Isolation, anxiety, stigma — these words, today, are intrinsically linked with the COVID-19 pandemic, offering a glimpse into the plight of most of the nearly 16.5 million patients of the viral disease that has now claimed almost 655,000 lives across the globe.
However, there are millions more for whom these feelings have been a reality long before the world had even heard of COVID-19.
July 28, marked globally as World Hepatitis Day, is a day dedicated to them and their fight — a fight that has been raging for over five decades now.
Given the gravity of the COVID-19 crisis, it is easy to forget that this is not the first viral disease to wreak havoc on the world.
In fact, viral hepatitis has impacted an estimated 325 million people and continues to claim hundreds of thousands of lives worldwide every year, according to the World Health Organization (WHO).
Its survivors hope that the COVID-19 outbreak can somehow help increase people’s understanding of viral diseases and how they radically change the sufferers’ lives.
A Turkish man diagnosed with hepatitis C believes it can prove to be an opportunity for people to understand how isolated and desperate patients of infectious diseases feel, and develop empathy towards them.
“My family turned away from me when they learned I had hepatitis C. I found myself all alone,” the man, who asked not to be named, told Anadolu Agency.
“They would physically distance themselves whenever I would sneeze or cough, although it is scientifically proven that the disease cannot be transmitted that way.”
He said the need for social distancing brought about by the coronavirus pandemic should make people realize how tough life can be for hepatitis patients, who are forced into isolation out of fear of being labeled or picked on.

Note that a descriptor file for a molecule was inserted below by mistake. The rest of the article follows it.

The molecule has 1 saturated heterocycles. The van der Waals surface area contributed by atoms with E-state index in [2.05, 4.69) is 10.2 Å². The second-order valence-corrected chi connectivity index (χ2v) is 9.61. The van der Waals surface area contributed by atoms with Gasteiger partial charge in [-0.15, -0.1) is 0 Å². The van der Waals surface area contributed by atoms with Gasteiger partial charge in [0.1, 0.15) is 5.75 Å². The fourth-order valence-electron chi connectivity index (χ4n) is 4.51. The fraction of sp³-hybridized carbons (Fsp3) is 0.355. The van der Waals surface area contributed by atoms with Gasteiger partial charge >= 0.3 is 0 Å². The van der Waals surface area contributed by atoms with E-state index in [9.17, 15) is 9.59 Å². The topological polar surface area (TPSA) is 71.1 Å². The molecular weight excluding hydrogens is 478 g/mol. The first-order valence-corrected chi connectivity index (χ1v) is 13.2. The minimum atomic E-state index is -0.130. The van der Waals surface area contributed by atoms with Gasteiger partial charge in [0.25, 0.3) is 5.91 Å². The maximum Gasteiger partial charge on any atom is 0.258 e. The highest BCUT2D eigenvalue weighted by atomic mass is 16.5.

“Given the fact that all human beings are vulnerable to the coronavirus disease, and how drastically it has changed our way of life, I believe that people should now better understand the predicament of people living with other viral diseases, such as the one I have,” said the man, who is a journalist and editor by profession.
“People need to understand that infections are not a matter of choice. Anyone can contract hepatitis or this coronavirus and they might find themselves in need of support and someone to open to their heart to.
“I just want people to understand that sick people require empathy and help. Alienation and furrowed eyebrows are the last thing they need.”
What is hepatitis?
Viral hepatitis is a group of infectious diseases known as hepatitis A, B, C, D, and E.
While they all cause liver disease, they differ in important ways including modes of transmission, severity, geographical distribution and prevention methods, according to WHO.
Types B and C lead to chronic disease and are the most common cause of liver cirrhosis, cancer, and viral hepatitis-related deaths.
Hepatitis can be caused by food or water, contaminated blood transfusion, exposure to contaminated medical equipment, and sexual contact among other reasons.
Among the most common symptoms of hepatitis are yellowing of the skin and eyes, dark urine, nausea, vomiting, and abdominal pain.
One of the main problems with this blood-borne virus is that a majority of the patients are unaware of their health condition, making them asymptomatic, meaning they might infect others unintentionally.
The theme for World Hepatitis Day 2020 is “Hepatitis-free future,” with a particular focus on preventing hepatitis B among mothers and newborn babies.
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